For our latest member spotlight, we caught up with Tom Olson, serial entrepreneur, bike enthusiast, and if all goes well, reformer of city parking.

What is Fetch Park, and what is its goal?

Our goal is to create a fully automated parking system that eliminates the stress of parking in downtown city scenarios.

We want this to be as easy as making an account online, and then never having to worry about paying for parking on city streets and garages. It will help drivers abide by the rules of the road, and avoid tickets.

How did you stumble into this?

I owned a pedicab business prior to starting Fetch Park, which fostered an obsession with how cities breathe. The service that I offered put me on the streets at all hours of the day. I got to see how predictable the flows of traffic in and out a city can be. You can deduce why they’re there. Knowing why all that happens and what’s going to happen next is really interesting to me.

Starting with city parking made sense because there hasn’t been a lot of innovation for the past 40-60 years. Last summer, I was out with a friend and received over $150 in parking tickets in 4 hours. It was all about lack of communication of rules.

That was the beginning of the problem – then we went from there. Before dedicating a whole lot of time, I started by talking with people that drive, and garage owners – learning what their problems are, and going from there.

As a driver it’s pretty well known that we spend a lot of time searching – and then paying for – parking. When it comes to cities and garages, they’re looking for a better system that allows for better traffic flow and allows them to make them more money.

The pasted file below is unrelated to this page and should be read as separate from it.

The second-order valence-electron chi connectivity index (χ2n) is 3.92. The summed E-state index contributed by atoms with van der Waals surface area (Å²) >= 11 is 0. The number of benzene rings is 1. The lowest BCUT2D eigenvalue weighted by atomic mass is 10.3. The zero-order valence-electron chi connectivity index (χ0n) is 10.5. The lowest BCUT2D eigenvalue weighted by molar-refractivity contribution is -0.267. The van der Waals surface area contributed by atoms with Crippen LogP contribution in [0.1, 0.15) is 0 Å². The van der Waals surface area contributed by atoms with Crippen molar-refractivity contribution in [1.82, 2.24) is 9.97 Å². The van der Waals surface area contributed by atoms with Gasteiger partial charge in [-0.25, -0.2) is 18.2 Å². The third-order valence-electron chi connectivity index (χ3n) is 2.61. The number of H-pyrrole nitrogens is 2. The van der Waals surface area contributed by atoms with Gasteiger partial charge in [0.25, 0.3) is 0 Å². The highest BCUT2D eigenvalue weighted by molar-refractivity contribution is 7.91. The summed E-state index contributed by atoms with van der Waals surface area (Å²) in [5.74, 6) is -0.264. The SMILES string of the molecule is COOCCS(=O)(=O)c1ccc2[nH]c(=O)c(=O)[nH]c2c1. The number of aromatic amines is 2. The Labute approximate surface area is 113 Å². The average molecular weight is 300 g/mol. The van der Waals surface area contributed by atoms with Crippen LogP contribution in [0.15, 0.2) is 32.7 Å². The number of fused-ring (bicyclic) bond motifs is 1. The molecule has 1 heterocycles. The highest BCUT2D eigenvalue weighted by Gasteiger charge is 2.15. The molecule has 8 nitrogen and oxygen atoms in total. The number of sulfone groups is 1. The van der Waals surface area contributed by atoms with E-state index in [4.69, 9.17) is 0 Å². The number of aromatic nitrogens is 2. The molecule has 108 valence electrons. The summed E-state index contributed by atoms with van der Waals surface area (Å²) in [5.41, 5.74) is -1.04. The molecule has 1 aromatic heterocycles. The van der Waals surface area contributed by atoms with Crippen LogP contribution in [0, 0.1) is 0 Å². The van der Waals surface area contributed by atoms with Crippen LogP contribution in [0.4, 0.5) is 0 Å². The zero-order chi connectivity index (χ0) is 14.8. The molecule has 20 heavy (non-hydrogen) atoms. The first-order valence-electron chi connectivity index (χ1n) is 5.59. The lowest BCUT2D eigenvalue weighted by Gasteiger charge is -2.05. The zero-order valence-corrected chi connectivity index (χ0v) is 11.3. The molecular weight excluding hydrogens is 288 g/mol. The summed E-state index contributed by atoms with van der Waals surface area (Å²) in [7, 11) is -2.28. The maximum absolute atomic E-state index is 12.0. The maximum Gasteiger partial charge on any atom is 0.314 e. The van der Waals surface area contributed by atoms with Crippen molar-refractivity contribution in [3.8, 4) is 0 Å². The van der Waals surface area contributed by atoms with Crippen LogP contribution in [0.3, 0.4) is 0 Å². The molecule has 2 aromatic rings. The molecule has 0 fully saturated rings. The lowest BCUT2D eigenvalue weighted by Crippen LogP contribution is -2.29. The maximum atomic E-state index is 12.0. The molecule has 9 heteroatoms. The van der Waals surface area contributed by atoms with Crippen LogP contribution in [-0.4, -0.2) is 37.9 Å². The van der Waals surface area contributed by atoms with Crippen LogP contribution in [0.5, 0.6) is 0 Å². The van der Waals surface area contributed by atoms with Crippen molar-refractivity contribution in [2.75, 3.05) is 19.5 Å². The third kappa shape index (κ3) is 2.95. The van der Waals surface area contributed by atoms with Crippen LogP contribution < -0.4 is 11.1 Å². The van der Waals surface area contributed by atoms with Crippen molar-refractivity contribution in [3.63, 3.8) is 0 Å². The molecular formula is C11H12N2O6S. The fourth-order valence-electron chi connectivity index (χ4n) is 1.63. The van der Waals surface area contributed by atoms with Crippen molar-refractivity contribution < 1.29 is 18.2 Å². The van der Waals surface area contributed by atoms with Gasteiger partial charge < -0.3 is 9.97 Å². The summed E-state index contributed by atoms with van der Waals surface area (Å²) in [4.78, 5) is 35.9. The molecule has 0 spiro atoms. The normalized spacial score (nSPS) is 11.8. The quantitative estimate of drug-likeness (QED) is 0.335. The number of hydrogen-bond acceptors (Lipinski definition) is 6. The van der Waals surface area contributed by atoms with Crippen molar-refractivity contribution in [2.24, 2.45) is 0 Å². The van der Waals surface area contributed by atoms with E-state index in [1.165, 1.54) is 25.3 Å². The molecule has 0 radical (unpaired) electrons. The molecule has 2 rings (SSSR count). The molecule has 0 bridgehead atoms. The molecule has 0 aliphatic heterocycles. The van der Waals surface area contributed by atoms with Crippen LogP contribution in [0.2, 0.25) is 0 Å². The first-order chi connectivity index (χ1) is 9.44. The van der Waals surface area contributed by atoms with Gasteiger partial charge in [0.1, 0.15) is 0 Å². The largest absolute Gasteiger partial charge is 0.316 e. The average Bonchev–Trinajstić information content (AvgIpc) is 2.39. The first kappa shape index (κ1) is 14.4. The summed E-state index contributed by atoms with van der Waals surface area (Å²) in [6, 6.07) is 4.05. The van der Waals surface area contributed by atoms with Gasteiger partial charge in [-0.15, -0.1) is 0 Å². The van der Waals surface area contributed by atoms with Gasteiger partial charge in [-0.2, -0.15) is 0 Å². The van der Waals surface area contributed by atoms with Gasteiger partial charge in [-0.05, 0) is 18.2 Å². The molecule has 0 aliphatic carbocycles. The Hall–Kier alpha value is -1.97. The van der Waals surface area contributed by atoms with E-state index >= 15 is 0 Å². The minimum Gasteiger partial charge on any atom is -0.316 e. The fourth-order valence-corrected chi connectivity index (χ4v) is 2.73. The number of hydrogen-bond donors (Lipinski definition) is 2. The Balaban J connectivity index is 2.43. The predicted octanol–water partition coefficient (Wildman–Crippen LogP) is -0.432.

Why start in Providence?

Being in Providence, we all know that the city streets aren’t necessarily laid out logically. They’re not a grid, so they provide a lot of interesting challenges. Everywhere on the east coast is kind of like that – perfect grids are rarities. Providence is perfect for testing a system because it has a lot of those different oddities in it. If we can make it work here, we can make it work anywhere.

Tell us about how you got connected to Hatch.

I was a part of Digital City – a former coworking space in downtown Providence – and I ended up meeting Kevin Murphy, one of the co-founders and co-managers of Hatch. Visiting Hatch, I saw that the facilities are well-maintained, with plenty of space, that’s mainly what I use it for. A place to work most days, and then whenever I have meetings, it’s an impressive place to bring someone. Plus,  being in close proximity to downtown and city hall is nice. People are usually impressed whenever you have a downtown office. It’s definitely cost-effective to be here. It’s really inexpensive for what you get.

What’s been the most valuable thing about being at Hatch?

The most valuable thing are the connections that Kevin has facilitated. His mentorship has been really helpful. Kevin has been a pretty big driving force in terms of making an impression on the city and meeting the right people that we need to in order to facilitate our pilot. He’s also on some important committees at City Hall, so it helps to have a cheerleader in the city as well as someone outside of it.
To learn more about Fetch Park, contact Tom at

Travis Webster-Booth

Travis is a content marketer and happy coworker. He leverages his background in advertising, ghostwriting, and journalism to save the world from crappy ads. You can learn more about what he does at

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